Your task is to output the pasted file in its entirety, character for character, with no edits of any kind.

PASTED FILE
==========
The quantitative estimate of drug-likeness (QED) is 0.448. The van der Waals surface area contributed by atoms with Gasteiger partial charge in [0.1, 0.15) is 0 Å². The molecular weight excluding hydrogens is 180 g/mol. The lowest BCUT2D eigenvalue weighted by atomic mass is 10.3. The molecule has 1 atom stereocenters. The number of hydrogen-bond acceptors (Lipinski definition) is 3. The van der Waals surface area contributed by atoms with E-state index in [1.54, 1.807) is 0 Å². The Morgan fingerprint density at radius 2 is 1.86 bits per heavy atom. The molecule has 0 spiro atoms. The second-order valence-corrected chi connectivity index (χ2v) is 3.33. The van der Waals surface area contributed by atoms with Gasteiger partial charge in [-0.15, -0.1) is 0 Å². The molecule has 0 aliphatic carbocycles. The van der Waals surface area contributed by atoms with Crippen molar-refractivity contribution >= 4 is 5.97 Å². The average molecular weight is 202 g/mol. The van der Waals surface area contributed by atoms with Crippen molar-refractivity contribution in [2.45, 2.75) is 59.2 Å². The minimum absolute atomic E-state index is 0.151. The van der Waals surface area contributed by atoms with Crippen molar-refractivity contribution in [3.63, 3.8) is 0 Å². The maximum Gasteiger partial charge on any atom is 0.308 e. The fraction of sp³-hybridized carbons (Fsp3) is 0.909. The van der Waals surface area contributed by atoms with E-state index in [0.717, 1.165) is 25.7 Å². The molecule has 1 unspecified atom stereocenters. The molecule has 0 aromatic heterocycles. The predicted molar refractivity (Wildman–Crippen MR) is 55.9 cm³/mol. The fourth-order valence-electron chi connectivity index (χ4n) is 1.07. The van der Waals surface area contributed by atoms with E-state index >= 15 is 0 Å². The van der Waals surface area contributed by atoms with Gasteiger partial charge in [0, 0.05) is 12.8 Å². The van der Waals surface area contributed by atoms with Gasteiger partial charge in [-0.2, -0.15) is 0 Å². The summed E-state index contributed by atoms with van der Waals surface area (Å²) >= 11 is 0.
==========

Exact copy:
The quantitative estimate of drug-likeness (QED) is 0.448. The van der Waals surface area contributed by atoms with Gasteiger partial charge in [0.1, 0.15) is 0 Å². The molecular weight excluding hydrogens is 180 g/mol. The lowest BCUT2D eigenvalue weighted by atomic mass is 10.3. The molecule has 1 atom stereocenters. The number of hydrogen-bond acceptors (Lipinski definition) is 3. The van der Waals surface area contributed by atoms with E-state index in [1.54, 1.807) is 0 Å². The Morgan fingerprint density at radius 2 is 1.86 bits per heavy atom. The molecule has 0 spiro atoms. The second-order valence-corrected chi connectivity index (χ2v) is 3.33. The van der Waals surface area contributed by atoms with Gasteiger partial charge in [-0.15, -0.1) is 0 Å². The molecule has 0 aliphatic carbocycles. The van der Waals surface area contributed by atoms with Crippen molar-refractivity contribution >= 4 is 5.97 Å². The average molecular weight is 202 g/mol. The van der Waals surface area contributed by atoms with Crippen molar-refractivity contribution in [2.45, 2.75) is 59.2 Å². The minimum absolute atomic E-state index is 0.151. The van der Waals surface area contributed by atoms with Crippen molar-refractivity contribution in [3.63, 3.8) is 0 Å². The maximum Gasteiger partial charge on any atom is 0.308 e. The fraction of sp³-hybridized carbons (Fsp3) is 0.909. The van der Waals surface area contributed by atoms with E-state index in [0.717, 1.165) is 25.7 Å². The molecule has 1 unspecified atom stereocenters. The molecule has 0 aromatic heterocycles. The predicted molar refractivity (Wildman–Crippen MR) is 55.9 cm³/mol. The fourth-order valence-electron chi connectivity index (χ4n) is 1.07. The van der Waals surface area contributed by atoms with E-state index >= 15 is 0 Å². The van der Waals surface area contributed by atoms with Gasteiger partial charge in [0, 0.05) is 12.8 Å². The van der Waals surface area contributed by atoms with Gasteiger partial charge in [-0.2, -0.15) is 0 Å². The summed E-state index contributed by atoms with van der Waals surface area (Å²) >= 11 is 0.